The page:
Online Learning Consortium Honors Innovations
Inside Higher Ed | November 29, 2017 - ORLANDO, Fla. -- Earlier this month, the Online Learning Consortium honored three institutions with the Digital Learning Innovation award, a $100,000 prize for each. The award recognizes “innovative approaches in addressing important challenges and barriers,” such as improving outcomes, minimizing textbook costs, targeting “bottleneck” courses and improving learning efficiency.
National Louis University earned the award for its professional pathways program, which offers a professionally focused bachelor’s degree for $10,000 per year. The institution reports first- to second-year retention of 75 percent following the program’s fall 2015 launch, and enrollment has grown from 85 students in the first school year to a projected 800 currently, according to the OLC award page.
Southern New Hampshire University won for incorporating integrated courseware into four first-year experience courses in order to “streamline learning pathways and provide support for first-year students.” The altered instructional and pedagogical approaches can be replicated across multiple general education courses as well.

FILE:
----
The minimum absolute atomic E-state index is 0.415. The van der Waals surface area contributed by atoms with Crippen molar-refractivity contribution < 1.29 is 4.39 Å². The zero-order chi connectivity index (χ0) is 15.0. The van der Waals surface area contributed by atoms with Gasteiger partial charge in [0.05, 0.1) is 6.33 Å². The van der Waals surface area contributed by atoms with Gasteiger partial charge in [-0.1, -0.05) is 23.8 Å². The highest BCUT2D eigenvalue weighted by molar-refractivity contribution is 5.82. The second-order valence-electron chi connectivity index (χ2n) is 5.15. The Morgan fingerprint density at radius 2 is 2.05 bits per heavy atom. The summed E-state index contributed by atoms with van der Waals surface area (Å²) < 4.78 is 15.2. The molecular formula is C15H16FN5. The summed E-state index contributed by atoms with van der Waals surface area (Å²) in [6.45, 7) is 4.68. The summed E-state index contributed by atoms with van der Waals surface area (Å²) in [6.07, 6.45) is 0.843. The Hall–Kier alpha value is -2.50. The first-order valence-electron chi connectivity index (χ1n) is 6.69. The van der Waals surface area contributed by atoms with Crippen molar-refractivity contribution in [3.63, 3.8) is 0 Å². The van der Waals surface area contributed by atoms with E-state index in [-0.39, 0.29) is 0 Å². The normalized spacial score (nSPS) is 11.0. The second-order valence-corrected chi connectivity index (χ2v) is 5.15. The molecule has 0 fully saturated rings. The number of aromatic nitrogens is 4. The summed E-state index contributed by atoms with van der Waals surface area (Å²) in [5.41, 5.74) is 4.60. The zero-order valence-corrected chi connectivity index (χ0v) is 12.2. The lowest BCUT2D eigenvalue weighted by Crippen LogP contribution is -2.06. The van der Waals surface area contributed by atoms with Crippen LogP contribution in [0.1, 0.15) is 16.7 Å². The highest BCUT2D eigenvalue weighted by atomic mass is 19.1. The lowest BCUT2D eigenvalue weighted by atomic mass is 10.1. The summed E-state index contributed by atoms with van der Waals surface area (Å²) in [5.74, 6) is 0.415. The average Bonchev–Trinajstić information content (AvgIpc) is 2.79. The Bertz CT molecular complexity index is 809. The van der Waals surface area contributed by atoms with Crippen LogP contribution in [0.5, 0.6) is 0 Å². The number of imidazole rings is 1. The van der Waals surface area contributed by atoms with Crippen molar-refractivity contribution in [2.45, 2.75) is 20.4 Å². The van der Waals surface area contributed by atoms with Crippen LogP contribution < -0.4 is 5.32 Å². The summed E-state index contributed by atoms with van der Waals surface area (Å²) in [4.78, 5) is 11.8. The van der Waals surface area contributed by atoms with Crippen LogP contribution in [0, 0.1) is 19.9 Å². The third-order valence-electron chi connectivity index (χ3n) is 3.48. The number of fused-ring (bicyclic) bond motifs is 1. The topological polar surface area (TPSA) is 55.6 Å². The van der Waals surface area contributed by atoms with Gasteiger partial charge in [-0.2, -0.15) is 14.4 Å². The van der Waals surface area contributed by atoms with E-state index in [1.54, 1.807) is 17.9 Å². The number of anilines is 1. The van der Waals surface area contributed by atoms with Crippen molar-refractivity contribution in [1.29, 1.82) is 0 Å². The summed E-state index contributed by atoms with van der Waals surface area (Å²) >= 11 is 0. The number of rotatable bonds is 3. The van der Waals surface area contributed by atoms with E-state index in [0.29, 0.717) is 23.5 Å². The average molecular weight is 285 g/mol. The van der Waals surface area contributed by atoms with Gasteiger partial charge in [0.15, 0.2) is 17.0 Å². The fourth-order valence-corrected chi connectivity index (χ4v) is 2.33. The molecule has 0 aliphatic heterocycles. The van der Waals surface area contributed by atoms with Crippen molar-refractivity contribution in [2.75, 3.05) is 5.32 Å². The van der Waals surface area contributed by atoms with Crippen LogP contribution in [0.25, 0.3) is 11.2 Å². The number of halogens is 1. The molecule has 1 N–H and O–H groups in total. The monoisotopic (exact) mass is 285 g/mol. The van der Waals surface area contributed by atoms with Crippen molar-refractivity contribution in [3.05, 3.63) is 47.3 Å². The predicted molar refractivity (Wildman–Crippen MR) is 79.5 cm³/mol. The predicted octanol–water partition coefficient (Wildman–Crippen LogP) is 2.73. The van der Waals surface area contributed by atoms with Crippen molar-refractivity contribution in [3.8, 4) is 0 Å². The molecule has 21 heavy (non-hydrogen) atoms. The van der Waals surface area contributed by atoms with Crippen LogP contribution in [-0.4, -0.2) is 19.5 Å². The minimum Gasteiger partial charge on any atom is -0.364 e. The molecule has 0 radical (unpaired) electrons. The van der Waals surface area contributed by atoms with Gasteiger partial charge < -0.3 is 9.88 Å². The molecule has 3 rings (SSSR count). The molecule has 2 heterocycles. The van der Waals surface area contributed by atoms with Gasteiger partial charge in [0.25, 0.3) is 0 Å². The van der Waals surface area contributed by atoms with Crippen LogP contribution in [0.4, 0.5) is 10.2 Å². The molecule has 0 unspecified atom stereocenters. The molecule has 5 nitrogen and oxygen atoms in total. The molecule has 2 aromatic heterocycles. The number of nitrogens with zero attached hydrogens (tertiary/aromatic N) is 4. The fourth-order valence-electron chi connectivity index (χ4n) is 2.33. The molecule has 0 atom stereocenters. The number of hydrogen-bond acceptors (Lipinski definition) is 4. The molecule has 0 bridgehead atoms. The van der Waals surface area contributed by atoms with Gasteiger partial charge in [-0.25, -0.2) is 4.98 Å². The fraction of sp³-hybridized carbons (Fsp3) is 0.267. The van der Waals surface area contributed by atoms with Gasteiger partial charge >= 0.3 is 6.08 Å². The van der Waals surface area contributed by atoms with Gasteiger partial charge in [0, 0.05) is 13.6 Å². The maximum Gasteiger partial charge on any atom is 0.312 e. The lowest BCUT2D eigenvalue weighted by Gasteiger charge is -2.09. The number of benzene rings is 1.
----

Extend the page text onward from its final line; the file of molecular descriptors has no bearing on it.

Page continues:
Western Governors University was recognized for implementing a specialized online course to develop undergraduate nursing students’ affective skills, enabling them to be active co-creators of their learning. Over 1,000 students enrolled in the required course during the first month; six months later, nearly 7,000 students have completed the course, with survey results showing significant student progression.
Faculty-led teams from the following institutions were recognized with $10,000 awards for their work on digital courseware at the Nov. 16 ceremony:
- California State Polytechnic University, Pomona
- College of the Sequoias
- Glendale Community College
- Merrimack College
- Oakton Community College
- Quinnipiac University
- Richard Bland College of William & Mary
- Salt Lake Community College
- University of New England
SOURCE: Inside Higher Ed